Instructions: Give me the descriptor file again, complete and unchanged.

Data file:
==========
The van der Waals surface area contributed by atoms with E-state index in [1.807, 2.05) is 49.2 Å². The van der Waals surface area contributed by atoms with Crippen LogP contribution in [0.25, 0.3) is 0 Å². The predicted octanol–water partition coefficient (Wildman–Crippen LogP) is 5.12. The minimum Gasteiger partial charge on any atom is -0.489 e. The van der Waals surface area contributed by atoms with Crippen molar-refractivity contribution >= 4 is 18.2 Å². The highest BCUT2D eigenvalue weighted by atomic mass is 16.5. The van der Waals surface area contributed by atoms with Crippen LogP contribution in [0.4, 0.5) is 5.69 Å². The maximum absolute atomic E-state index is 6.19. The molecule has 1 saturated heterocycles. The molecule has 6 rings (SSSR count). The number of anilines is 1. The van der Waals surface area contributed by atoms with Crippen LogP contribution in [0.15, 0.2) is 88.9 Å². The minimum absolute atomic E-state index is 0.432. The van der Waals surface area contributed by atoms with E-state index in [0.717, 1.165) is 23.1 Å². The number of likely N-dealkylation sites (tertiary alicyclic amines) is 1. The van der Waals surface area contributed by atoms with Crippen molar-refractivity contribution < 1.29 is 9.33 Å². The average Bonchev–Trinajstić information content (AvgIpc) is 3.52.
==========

The van der Waals surface area contributed by atoms with E-state index in [1.807, 2.05) is 49.2 Å². The van der Waals surface area contributed by atoms with Crippen LogP contribution in [0.25, 0.3) is 0 Å². The predicted octanol–water partition coefficient (Wildman–Crippen LogP) is 5.12. The minimum Gasteiger partial charge on any atom is -0.489 e. The van der Waals surface area contributed by atoms with Crippen molar-refractivity contribution >= 4 is 18.2 Å². The highest BCUT2D eigenvalue weighted by atomic mass is 16.5. The van der Waals surface area contributed by atoms with Crippen LogP contribution in [0.4, 0.5) is 5.69 Å². The maximum absolute atomic E-state index is 6.19. The molecule has 1 saturated heterocycles. The molecule has 6 rings (SSSR count). The number of anilines is 1. The van der Waals surface area contributed by atoms with Crippen LogP contribution in [0.15, 0.2) is 88.9 Å². The minimum absolute atomic E-state index is 0.432. The van der Waals surface area contributed by atoms with E-state index in [0.717, 1.165) is 23.1 Å². The number of likely N-dealkylation sites (tertiary alicyclic amines) is 1. The van der Waals surface area contributed by atoms with Crippen molar-refractivity contribution < 1.29 is 9.33 Å². The average Bonchev–Trinajstić information content (AvgIpc) is 3.52.